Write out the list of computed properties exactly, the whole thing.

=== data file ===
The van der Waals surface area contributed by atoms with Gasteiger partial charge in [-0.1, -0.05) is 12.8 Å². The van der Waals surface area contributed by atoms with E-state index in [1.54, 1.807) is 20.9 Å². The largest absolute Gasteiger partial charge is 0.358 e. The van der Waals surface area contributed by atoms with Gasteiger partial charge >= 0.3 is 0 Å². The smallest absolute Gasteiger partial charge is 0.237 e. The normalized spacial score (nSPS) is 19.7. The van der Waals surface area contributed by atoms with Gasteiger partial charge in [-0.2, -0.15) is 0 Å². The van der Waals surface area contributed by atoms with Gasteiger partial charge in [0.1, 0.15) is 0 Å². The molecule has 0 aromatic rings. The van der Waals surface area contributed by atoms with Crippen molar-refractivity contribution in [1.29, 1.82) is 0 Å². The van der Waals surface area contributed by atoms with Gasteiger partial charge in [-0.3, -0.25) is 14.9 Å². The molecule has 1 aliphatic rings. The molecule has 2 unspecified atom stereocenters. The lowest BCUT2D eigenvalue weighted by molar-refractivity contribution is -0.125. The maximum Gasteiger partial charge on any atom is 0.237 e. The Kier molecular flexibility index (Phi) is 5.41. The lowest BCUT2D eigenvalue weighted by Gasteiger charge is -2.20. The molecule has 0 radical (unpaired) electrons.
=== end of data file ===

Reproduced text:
The van der Waals surface area contributed by atoms with Gasteiger partial charge in [-0.1, -0.05) is 12.8 Å². The van der Waals surface area contributed by atoms with E-state index in [1.54, 1.807) is 20.9 Å². The largest absolute Gasteiger partial charge is 0.358 e. The van der Waals surface area contributed by atoms with Gasteiger partial charge >= 0.3 is 0 Å². The smallest absolute Gasteiger partial charge is 0.237 e. The normalized spacial score (nSPS) is 19.7. The van der Waals surface area contributed by atoms with Gasteiger partial charge in [-0.2, -0.15) is 0 Å². The van der Waals surface area contributed by atoms with Gasteiger partial charge in [0.1, 0.15) is 0 Å². The molecule has 0 aromatic rings. The van der Waals surface area contributed by atoms with Crippen molar-refractivity contribution in [1.29, 1.82) is 0 Å². The van der Waals surface area contributed by atoms with Gasteiger partial charge in [-0.3, -0.25) is 14.9 Å². The molecule has 1 aliphatic rings. The molecule has 2 unspecified atom stereocenters. The lowest BCUT2D eigenvalue weighted by molar-refractivity contribution is -0.125. The maximum Gasteiger partial charge on any atom is 0.237 e. The Kier molecular flexibility index (Phi) is 5.41. The lowest BCUT2D eigenvalue weighted by Gasteiger charge is -2.20. The molecule has 0 radical (unpaired) electrons.